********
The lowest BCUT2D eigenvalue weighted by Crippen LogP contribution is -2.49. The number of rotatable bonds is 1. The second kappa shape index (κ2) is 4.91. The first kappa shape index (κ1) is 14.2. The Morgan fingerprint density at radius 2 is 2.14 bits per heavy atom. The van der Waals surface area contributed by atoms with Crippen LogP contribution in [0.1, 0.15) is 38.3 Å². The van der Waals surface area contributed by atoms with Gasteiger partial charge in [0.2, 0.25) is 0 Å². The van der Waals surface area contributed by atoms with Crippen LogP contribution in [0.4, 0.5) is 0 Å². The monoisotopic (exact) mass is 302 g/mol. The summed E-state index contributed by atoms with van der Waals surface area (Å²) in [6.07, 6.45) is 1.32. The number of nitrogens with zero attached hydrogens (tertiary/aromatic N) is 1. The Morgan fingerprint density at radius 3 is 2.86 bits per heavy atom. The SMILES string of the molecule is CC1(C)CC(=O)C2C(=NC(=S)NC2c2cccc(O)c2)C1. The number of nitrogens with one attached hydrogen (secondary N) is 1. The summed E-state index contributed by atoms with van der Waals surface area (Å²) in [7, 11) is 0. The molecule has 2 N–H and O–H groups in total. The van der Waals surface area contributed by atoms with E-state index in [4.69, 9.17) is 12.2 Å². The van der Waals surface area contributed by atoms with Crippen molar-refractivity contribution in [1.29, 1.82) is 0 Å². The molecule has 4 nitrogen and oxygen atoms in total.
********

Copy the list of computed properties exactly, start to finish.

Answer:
The lowest BCUT2D eigenvalue weighted by Crippen LogP contribution is -2.49. The number of rotatable bonds is 1. The second kappa shape index (κ2) is 4.91. The first kappa shape index (κ1) is 14.2. The Morgan fingerprint density at radius 2 is 2.14 bits per heavy atom. The van der Waals surface area contributed by atoms with Crippen LogP contribution in [0.1, 0.15) is 38.3 Å². The van der Waals surface area contributed by atoms with Gasteiger partial charge in [0.2, 0.25) is 0 Å². The van der Waals surface area contributed by atoms with Crippen LogP contribution in [0.4, 0.5) is 0 Å². The monoisotopic (exact) mass is 302 g/mol. The summed E-state index contributed by atoms with van der Waals surface area (Å²) in [6.07, 6.45) is 1.32. The number of nitrogens with zero attached hydrogens (tertiary/aromatic N) is 1. The Morgan fingerprint density at radius 3 is 2.86 bits per heavy atom. The SMILES string of the molecule is CC1(C)CC(=O)C2C(=NC(=S)NC2c2cccc(O)c2)C1. The number of nitrogens with one attached hydrogen (secondary N) is 1. The summed E-state index contributed by atoms with van der Waals surface area (Å²) in [7, 11) is 0. The molecule has 2 N–H and O–H groups in total. The van der Waals surface area contributed by atoms with E-state index in [4.69, 9.17) is 12.2 Å². The van der Waals surface area contributed by atoms with Crippen molar-refractivity contribution in [1.29, 1.82) is 0 Å². The molecule has 4 nitrogen and oxygen atoms in total.